by Will Ashworth | December 6, 2013 10:15 am
Dividend ETFs have become increasingly popular with investors as they flee underperforming bonds. Many investors have already made the switch into dividend funds or are considering doing so because they produce a decent amount of income along with capital appreciation potential.
But which dividend ETFs should you choose?
Like any investment decision, it’s important to consider why you’re investing in these funds and what you hope to accomplish by doing so. For me, I’m always looking to simplify my investments — I want to own as few as possible.
When it comes to dividend ETFs and putting together a portfolio for the long haul, I’ve got four recommendations that you can own either as a complete portfolio or within a larger group of stocks or ETFs.
Although there are many considerations that go into evaluating the true costs of owning dividend ETFs, the management expense ratio is likely the most prominent.
When it comes to large-cap stocks, I like to see really low MERs. After all, liquidity isn’t a problem with any of the holdings so why should costs be an issue? Schwab’s U.S. Dividend Equity ETF (SCHD) charges an annual management fee of 0.07% — three basis points less than the next-most thrifty dividend ETF.
SCHD replicates the performance of the Dow Jones U.S. Dividend 100 Index, which is relatively new index first calculated Aug. 31, 2011. Using four fundamentals (cash flow to total debt, return on equity, dividend yield and five-year dividend growth rate) the index then screens for dividend payment consistency, size and liquidity.
What comes out the other side is a group of 100 large-cap dividend-paying stocks where the top 10 holdings accounting for 42% of its $1.4 billion in total net assets. Lest we forget why we’re here, the 30-day SEC yield is 2.67%.
When diversifying beyond the U.S., especially if it’s your first time wading into the global pool, it’s wise to go with bigger, more established companies that will be sure to continue paying dividends.
To keep things simple, I’ll want to cover as much ground with one of these dividend ETFs as I possibly can. As a result, the expense ratio becomes less of an issue. Paying an extra 10 or 20 basis points if it gets you the entire world seems like a fair exchange.
The SPDR International Dividend ETF (DWX) has been in existence for almost six years. In that time, it has produced a five-year annualized total return of 15.03% through Dec. 4 — 124 basis points greater than its MSCI EAFE benchmark. With a 30-day SEC yield of 6.4%, it’s getting almost half its performance from dividends.
The weighted average market cap of its 95 holdings is $10 billion, far less than the $35 billion for its benchmark. If you absolutely must own large-caps only, this might not be for you. However, I view mid caps as the sweet spot when it comes to investing for the long-haul. And with an expense ratio of 0.45%, I think investors are getting a very good deal.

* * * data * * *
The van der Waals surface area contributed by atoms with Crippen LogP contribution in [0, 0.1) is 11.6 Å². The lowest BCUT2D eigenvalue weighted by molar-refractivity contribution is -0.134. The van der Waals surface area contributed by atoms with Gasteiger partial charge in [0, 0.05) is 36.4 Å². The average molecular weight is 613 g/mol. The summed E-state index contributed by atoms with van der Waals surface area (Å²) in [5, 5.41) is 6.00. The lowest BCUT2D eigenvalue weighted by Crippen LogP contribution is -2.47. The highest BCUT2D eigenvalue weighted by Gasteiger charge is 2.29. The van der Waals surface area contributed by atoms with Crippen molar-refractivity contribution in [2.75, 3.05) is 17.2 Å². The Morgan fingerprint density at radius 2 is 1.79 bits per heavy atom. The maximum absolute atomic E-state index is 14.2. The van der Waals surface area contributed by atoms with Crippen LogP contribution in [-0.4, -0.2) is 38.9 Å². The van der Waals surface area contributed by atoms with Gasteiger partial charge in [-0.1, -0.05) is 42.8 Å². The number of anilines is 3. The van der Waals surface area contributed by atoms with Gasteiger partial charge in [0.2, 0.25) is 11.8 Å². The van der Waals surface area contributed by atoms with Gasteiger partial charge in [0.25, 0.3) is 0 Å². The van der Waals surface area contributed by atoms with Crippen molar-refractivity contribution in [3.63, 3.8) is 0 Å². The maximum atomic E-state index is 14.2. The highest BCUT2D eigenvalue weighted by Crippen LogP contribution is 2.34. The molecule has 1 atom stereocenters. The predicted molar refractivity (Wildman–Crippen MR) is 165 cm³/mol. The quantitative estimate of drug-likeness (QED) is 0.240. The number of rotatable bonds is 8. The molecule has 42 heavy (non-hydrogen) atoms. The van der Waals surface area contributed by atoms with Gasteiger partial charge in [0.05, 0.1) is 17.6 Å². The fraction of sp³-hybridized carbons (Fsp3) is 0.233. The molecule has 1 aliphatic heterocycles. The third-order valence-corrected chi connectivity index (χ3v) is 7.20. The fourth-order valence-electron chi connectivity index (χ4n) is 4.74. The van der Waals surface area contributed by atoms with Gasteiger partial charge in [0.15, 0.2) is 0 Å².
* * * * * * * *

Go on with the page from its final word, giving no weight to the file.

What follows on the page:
My previous selection makes my third ETF a much easier choice. With a natural affinity for mid-cap stocks, I’m torn between the Wisdom Tree MidCap Dividend Fund (DON) and the WisdomTree International MidCap Dividend Fund (DIM).
However, since I’ve got a little international mid-cap exposure with the dividend ETFs above, I’ll go with DON, which invests in 364 U.S. dividend-paying stocks with market caps between $2 billion and $10 billion.
WisdomTree’s website states: “The Index is comprised of the companies that compose the top 75% of the market capitalization of the Wisdom Tree Dividend Index after the 300 largest companies have been removed.” So, out of 1300 companies, 364 make it into the ETF.
The No. 1 holding of DON is Best Buy (BBY), a stock I’ve liked for some time. With a 30-day yield of 2.48% and an annual expense ratio of 0.38%, you’re definitely getting quality at a reasonable price. Finally, not that this had any bearing on my selection, but Morningstar gives DON a four-star rating for above-average returns, combined with average risk.
Going outside the U.S. once more, I finish my recommendations with the WisdomTree International SmallCap Dividend Fund (DLS), an ETF with 874 small-cap holdings totaling $1.3 trillion in market cap or an average of $1.5 billion per holding.
Japan, the United Kingdom and Australia account for 56% of the portfolio’s $753 million in total net assets. More than seven years old, the fund currently generates a 30-day SEC yield of 2.95% and has a five-year annualized total return of 19.8%. It also garners four stars from Morningstar, and, not surprisingly, it has the highest expense ratio at 0.58%.
Put an equal amount into all four dividend ETFs and you get the following:
Most importantly, you get a dividend ETF portfolio built for the long haul.
As of this writing, Will Ashworth did not own a position in any of the aforementioned securities.
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